Finally, there are some additional fanzines in the collection, published independently of SFPA or LASFS.
This collection consists of handwritten research notes, correspondence from various individuals, institutions and organizations, and photocopied materials collected by Dominic Hibberd for his 2001 biography Harold Monro: Poet of the New Age. It also includes the papers and research notes of Ruth Tomalin. Alida Monro left Tomalin money to write a biography of Harold Monro, but this was contested by an executor of the will. Though she won her court case, Tomalin did not write the biography, and instead passed her notes to Patric Dickson, another potential biographer, who in turn gave them to Dominic Hibberd. The collection also contains publicity materials and publication information for Hibberd's book.
Monro, Harold, 1879-1932
This collection consist of correspondence, telegrams, notes, reports, speeches, newspaper clippings, and publications which span most of Trotter's career in Agricultural Education.
Some periods are much better documented than are others. Materials for the period before 1936 include some leaflets, a few letters, circulars and clippings, and one pamphlet. Trotter's move from Missouri to Texas is well documented in letters, bills, and telegrams, but his transfer to Agricultural Extension and then to the Graduate School at Texas A&M College in College Station, Texas are poorly covered. Most of the available information is in the newspaper clippings. Both moves were made during periods of controversy. Hopefully additional documentation can be found elsewhere in the records of Texas A&M University.
Trotter's activities as Director of Extension and Dean of the Graduate School at Texas A&M College should be fairly well covered in the records of those two offices. Unfortunately his personal papers conatain very little information on them. The only documentation on Trotter's two periods of foreign service is in the reports he wrote on his cotton surveys in 1948. Some special activities such as service on the Postwar Planning Committee and participation in Rural Church Conference are fairly well documented.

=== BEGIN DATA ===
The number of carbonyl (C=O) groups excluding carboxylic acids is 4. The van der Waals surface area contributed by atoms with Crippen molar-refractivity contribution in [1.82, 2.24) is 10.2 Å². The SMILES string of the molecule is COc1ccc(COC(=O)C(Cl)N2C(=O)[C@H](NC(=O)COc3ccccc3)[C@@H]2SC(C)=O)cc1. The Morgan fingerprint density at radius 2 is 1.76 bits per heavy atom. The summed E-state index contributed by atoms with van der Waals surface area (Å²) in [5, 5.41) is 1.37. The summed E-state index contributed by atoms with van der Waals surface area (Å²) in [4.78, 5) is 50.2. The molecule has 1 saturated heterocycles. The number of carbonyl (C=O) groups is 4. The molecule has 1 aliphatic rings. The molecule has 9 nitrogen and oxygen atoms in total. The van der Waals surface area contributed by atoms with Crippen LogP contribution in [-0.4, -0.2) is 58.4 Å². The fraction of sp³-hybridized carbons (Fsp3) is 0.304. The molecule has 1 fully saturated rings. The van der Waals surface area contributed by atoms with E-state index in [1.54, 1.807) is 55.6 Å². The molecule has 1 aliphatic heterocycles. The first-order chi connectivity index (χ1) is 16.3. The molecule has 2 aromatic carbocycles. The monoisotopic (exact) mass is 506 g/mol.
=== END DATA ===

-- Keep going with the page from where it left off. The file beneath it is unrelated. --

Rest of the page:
Trotter, Ide Peebles
This collection includes over 11 different groupings of approximately 1 to 10 issues in each grouping. The latter half of the collection includes illustrations of African and African Americans in European periodicals.
This collection contains over 100 items, primarily books that are cataloged and available via the Libcat system. The manuscript and drawings are also cataloged and available via the Libcat system.
Baraka, Amiri, 1934-2014
The collection spans the life of James Earl Rudder. The bulk (1944-1970) of the materials roughly correspond to the chronology of James Earl Rudder's life, with additional materials collected mainly by his wife, Margaret Rudder. The collection includes materials from Rudder’s time in the service during WWII, clippings from newspapers, as well as posters, magazine issues, memorabilia, and Rudder’s awards.
Rudder, James Earl, 1910-1970
This collection contains articles written by James Russell Couch from his duration at Texas A&M as professor of Poultry and Nutrition Science. The articles relate to Poultry and Nutrition science and range from 1950 to 1974.
Couch, James Russell
This collection contains materials collected and assembled by John A. Adams, Jr. as an active United States participant in the negotiations and agreement to permit free trade among the United States, Canada, and Mexico in what became the North American Free Trade Agreement (NAFTA) in 1987. As a trained historian, Adams recognized the importance of documenting as much of the process as a single active participant could. In that process, he accumulated a wide variety of materials that include clippings, magazine articles, books, reports, correspondence, notes, newswire reports, pamphlets, leaflets, conference papers and programs, and other types of documents that shed light on the process of negotiating an international treaty.